The author is American, but he lived in England for almost twenty years. Now, he is planning to move back to the States with his family, but first, he needs to say goodbye to his home by traveling the length and breadth of the island. On his journey, most of which is taken either on foot or by public transportation, Bill Bryson visits some of his favorite towns and some he has never visited. These are some of his observations.

On London, Queen of Cities:
It has more history, finer parks, a livelier and more varied press, better theaters, more numerous orchestras and museums, leafier squares, safer streets, and more courteous inhabitants than any other large city in the world.
And it has more congenial small things--incidental civilities, you might call them--than any other city I know: cheery red mailboxes, drivers who actually stop for you at pedestrian crossings, lovely forgotten churches with names like St. Andrew by the Wardrobe and St. Giles Cripplegate, sudden pockets of quiet like Lincoln's Inn and Red Lion Square, interesting statues of obscure Victorians in togas, pubs, black cabs, double-decker buses, helpful policement, polite notices, people who will stop to help you when you fall down or drop your shopping, benches everywhere. What other great city would trouble to put blue plaques on houses to let you know what famous person once lived there, or warn you to look left or right before stepping off the curb? I'll tell you. None.
Take away Heathrow Airport, the weather, any building that the architect Richard Seifert ever laid a bony finger to, and it would be nearly perfect. Oh, and while we're at it, we might also stop British Museum employees from cluttering the forecourt with their cars and instead make it into a kind of garden, and also get rid of theose horrible crush barriers outside Buckingham Palace because they look so straggly and cheap--not at all in keeping with the dignity of her poor besieged Majesty within. And, of course, put the Natural History Museum back to the way it was before they started dicking around with it (in particular, they must restore the display cases showing insects infesting household products from the 1950s); and remove the entrance charges at all museums at once; and bring back Lyons Corner Houses but this time with food you'd like to eat; and finally, but most crucially, make the board of directors of British Telecom go out and personally track down every last red phone box that they sold off to be used as shower stalls and garden sheds in far-flung corners of the globe, make them put them all back, and then sack them--no, kill them. Then truly will London be glorious again.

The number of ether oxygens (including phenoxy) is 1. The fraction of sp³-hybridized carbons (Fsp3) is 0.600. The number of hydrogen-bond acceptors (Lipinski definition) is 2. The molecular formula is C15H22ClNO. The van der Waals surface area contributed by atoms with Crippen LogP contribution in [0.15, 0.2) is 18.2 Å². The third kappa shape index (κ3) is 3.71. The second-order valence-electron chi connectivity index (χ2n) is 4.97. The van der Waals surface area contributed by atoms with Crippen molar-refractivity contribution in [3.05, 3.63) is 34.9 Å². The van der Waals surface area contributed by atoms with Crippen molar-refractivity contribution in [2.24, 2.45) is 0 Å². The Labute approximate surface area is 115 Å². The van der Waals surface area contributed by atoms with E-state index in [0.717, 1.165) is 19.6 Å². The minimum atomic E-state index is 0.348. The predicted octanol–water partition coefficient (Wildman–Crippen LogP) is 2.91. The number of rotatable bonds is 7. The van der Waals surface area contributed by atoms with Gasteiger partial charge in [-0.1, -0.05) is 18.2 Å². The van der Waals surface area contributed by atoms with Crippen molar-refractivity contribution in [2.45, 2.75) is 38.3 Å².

On Chopsticks, Which Are Evil and Awkward
Am I alone in thinking it odd that a people ingenious enough to invent paper, gunpowder, kites, and any number of other useful objects, and who have a noble history extending back three thousand years, haven't yet worked out that a pair of knitting needles is no way to capture food?

On Women's Shortcomings when It Comes Time to Pay for Things
Men, for all their many shortcomings, like washing large pieces of oily machinery in the kitchen sink or forgetting that a painted door stays wet for more than thirty seconds, are generally pretty good when it comes to paying. They spend their time in line doing a wallet inventory and sorting through their coins. When the till person announces the bill, they immediately hand over an approximately correct amound of money, keep their hands extended for the change however long it takes or however foolish they may begin to look if there is, say, a problem with the till roll, and then--mark this--they pocket their change as they walk away, instead of deciding that now is the time to search for the car keys and reorganize six months' worth of receipts?

On Things You Only Enjoy If You're Old and British
There are certain things that you have to be British, or at least older than me, or possibly both, to appreciate: skiffle music, salt-cellars with a single hole, Marmite (an edible yeast extract with the visual properties of an industrial lubricant), Gracie Fields singing "Sally," George Formby doing anything, jumble sales, making sandwiches from bread you've sliced yourself, really milky tea, boiled cabbage, the belief that household wiring is an interesting topic for conversation, steam trains, toast made under a gas grill, thinking that going to choose wallpaper with your mate constitutes a reasonably fun day out, wine made out of anything other than grapes, unheated bedrooms and bathrooms, erecting windbreaks on a beach (why, pray, are you there if you need a windbreak?), an dcricket. There may be one or two others that don't occur to me at the moment.